The ACB has a long and respected track record of research and advocacy. Our current geographical focus is Southern and East Africa, with extensive continental and global networks. Through research and analysis, advocacy and capacity building, we seek to inform and amplify the voices of social movements fighting for food sovereignty in Africa.

Our three programme areas are Biosafety, genetic modification and second generation GM technologies; Seed sovereignty; and Opposing corporate expansion in African agriculture.

Biosafety, genetic modification and second generation GM technologies

The organisation was formed to respond to the South African government's approval of genetically modified organisms (GMOs) in agriculture in 1998, and the subsequent first approvals of commercial GM crops in maize and later cotton and soya. Thus, the original mission was to strengthen biosafety laws and policies to prevent the spread of GMOs in South Africa and beyond.

The ACB provides legal, scientific and policy support to network partners on the continent, to build public awareness and the capacity to respond to and stave off, the uptake and/or further expansion of GM technologies on the continent including the second generation GM technologies.

Key recent activities:

  • Appeal in High Court against approval of Monsanto's bogus GM drought tolerant maize in South Africa;
  • Spearheading civil society scrutiny of the Water Efficient Maize for Africa (WEMA, now rebranded as Tela) project, funded by the Bill and Melinda Gates Foundation (BMGF);
  • Written and oral submissions to the Human Rights Commission investigating GMOs in South Africa and associated agro chemicals;
  • Spearheading resistance to second generation GM technologies on the continent.

Seed sovereignty

Through multi stakeholder partnerships, we resist the encroachment of corporate laws and policies into African seed systems and work towards transforming seed policies and laws to protect, support and strengthen farmer managed seed systems and realise transitions to agroecological farming, in Africa.

The ACB has played a key role in mobilising resistance by African civil society in national, regional, continental and global policy spaces to harmonised seed, plant variety protection (PVP) and intellectual property (IP) laws, which favour corporate interests and pose a direct threat to farmers' rights to save, reuse, enhance, exchange and sell seed, threatening the livelihoods of farmer households and biodiversity and ecological sustainability.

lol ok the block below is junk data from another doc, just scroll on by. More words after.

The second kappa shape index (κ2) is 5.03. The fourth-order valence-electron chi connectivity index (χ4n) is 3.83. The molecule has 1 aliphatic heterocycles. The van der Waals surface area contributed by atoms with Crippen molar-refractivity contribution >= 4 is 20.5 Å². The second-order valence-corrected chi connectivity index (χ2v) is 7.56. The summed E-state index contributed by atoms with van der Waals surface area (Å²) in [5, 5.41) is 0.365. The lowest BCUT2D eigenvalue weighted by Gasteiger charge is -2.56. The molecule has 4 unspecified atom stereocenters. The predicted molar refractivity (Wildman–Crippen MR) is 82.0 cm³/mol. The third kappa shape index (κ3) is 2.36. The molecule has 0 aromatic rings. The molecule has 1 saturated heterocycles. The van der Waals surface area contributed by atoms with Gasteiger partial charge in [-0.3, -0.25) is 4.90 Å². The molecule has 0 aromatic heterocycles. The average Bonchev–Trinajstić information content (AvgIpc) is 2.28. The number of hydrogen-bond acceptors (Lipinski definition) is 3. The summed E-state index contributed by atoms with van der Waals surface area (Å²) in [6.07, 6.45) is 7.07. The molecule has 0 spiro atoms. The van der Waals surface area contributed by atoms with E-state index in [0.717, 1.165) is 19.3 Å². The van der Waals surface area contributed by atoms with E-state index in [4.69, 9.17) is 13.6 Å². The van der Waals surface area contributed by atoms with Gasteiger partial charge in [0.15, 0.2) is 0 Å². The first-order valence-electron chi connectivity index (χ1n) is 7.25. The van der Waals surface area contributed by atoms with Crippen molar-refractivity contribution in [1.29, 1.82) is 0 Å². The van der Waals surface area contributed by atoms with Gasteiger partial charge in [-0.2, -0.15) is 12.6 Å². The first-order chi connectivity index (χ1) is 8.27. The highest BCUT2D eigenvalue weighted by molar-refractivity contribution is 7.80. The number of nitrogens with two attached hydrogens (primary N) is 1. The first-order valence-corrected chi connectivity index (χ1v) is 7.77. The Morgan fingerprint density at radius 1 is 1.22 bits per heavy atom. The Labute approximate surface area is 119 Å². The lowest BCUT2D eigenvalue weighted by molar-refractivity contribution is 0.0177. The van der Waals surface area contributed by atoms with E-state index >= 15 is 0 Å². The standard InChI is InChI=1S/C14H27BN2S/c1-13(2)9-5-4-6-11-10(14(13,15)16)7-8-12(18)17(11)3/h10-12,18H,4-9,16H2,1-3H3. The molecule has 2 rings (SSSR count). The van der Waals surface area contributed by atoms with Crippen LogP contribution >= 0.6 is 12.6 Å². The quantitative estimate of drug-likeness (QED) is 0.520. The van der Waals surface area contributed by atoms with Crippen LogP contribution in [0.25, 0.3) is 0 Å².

At the same time, ACB conducts research and advocacy to protect, support, and strengthen the agro-ecological practices inherent in farmer seed systems. These systems present an existing, viable and coherent alternative to the corporate-industrial capture of African seed systems. Farmer seed systems are, by definition, diverse and context specific. We work with partners to deepen a shared understanding of this alternative in its diverse contexts, considering, amongst other things, the revival and use of indigenous/farmer varieties; the use of public sector germplasm and farmer varieties for seed enhancement/improvement; participatory methodologies including plant breeding and quality controls; in situ selection, enhancement and production of seed by farmers; appropriate local storage technologies including seed banks with diverse and locally appropriate seed; local exchange/markets for seed produced by farmers; farmer-to-farmer learning and sharing; extension methodologies and links to formal sector research and development.

Key recent activities:

  • Civil society mobilisation on African Regional Intellectual Property Organisation (ARIPO) Plant Variety Protection (PVP) Protocol;
  • Civil society mobilisation on South African Plant Breeders' Rights Bill and Plant Improvement Bill;
  • Research on regional seed harmonisation processes;
  • Research on participatory plant breeding.

Opposing corporate expansion in African agriculture

Over the years. the ACB has monitored and contested corporate expansion in African agriculture, by conducting research and analysis, sharing information and working with networks to build popular resistance to this expansion. We have made submissions and engaged with competition authorities on mergers and acquisitions in agricultural input supply, looking at biotechnology, seed, pesticides and synthetic fertilisers. The ACB has also conducted studies on concentration in corporate value chains in South Africa and regionally.

More recently, we started work on farm input subsidy programmes (FISPs). In many countries in Africa, public resources are used to subsidise the cost of various packages of Green Revolution inputs, which consist mostly of synthetic fertiliser, hybrid seed and pesticides. The FISPs are based on standardised inputs delivered on a large scale, creating subsidised markets for multinational corporations. There is growing recognition amongst civil society in Africa, donors, technicians and even government officials of the limits of FISPs as the core of farmer support, yet these programmes are politically entrenched and difficult to dislodge. Thus, innovative approaches for transitioning out of the current form of these programmes is needed. The ACB conducts research and builds coalitions across civil society, donors and the public sector to advocate for the reorientation of public spending towards more diversified, contextually appropriate forms of farmer support that embraces local production and distribution.

Key recent activities:

  • Research and submissions on the Bayer-Monsanto merger in South Africa;
  • Research and advocacy on FISPs.

The ACB was established in 2003 in Johannesburg, South Africa, and registered in 2004. Previously named the African Centre for Biosafety, the name was changed in 2015, to reflect the expanded scope of work beyond biosafety.